BRISBANE, Australia, Jan. 12 (UPI) -- The La Nina weather phenomenon is to blame for Australia's floods, experts say.
Northern Australia was hit by what was referred to as an "inland tsunami" Tuesday night. In Brisbane, Australia's third largest city and the capital of Queensland, the Brisbane River could reach a record crest of 18 feet Thursday. Of the 2 million people living there, one-third were told to leave their homes.
"The Queensland floods are caused by what is one of the strongest -- if not the strongest -- La Nina events since our records began in the late 19th century," said Monash University Professor Neville Nicholls, who is president of the Australian Meteorological and Oceanographic Society, The Guardian newspaper reports.
La Nina conditions form when cold water in the South Pacific pushes warm waters hard against the east coast of Australia. As a result of the weather patterns, December was the wettest recorded in Queensland and the country experienced its third wettest year.
The Australian Bureau of Meteorology predicts La Nina could continue into March -- when autumn begins in Australia -- and likely will bring more downpours.
There were indications as early as June that a La Nina event was forming, the bureau said.
But Nicholls said the extent to which the floods and La Nina are linked to climate change isn't known because proper studies hadn't been conducted.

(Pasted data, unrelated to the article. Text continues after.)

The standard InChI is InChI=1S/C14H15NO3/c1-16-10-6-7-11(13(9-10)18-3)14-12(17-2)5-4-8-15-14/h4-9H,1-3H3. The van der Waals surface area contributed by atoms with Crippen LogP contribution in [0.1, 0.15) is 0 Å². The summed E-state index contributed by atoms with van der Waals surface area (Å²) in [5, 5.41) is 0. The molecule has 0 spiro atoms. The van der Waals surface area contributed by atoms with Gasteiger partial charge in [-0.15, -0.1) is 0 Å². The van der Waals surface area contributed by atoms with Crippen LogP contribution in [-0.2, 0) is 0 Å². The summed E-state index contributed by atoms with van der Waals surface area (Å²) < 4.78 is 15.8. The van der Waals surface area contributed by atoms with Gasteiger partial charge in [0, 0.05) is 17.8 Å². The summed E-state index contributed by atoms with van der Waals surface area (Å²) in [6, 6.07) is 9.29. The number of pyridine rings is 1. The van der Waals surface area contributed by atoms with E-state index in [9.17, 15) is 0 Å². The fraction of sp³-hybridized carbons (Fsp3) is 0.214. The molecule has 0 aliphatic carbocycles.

Yet experts have predicted that climate change would cause more droughts and floods in Australia and the country has had its share of both extremes in the past year.
''Australia has been known for more than a hundred years as a land of droughts and flooding rains but what climate change means is Australia becomes a land of more droughts and worse flooding rains,'' said David Karoly of Melbourne University's school of earth sciences, The Sydney Morning Herald reports.
Queensland Treasurer Andrew Fraser, who last week said it was a flood of "biblical proportions," told BBC Wednesday: "Words come up short now. Now it's gone beyond anyone's forecast of the size of the area affected, the number of people affected and it's not over yet."
Fraser said the state's mining and agriculture sectors would take "a long time" to get back to full production.
Noting that Queensland represents 20 percent of the national economy, Roland Randall, a senior strategist at TD Securities, the Canadian Bank, told the Financial Times that the state faces an estimated $2.5 billion loss in mining and agricultural output.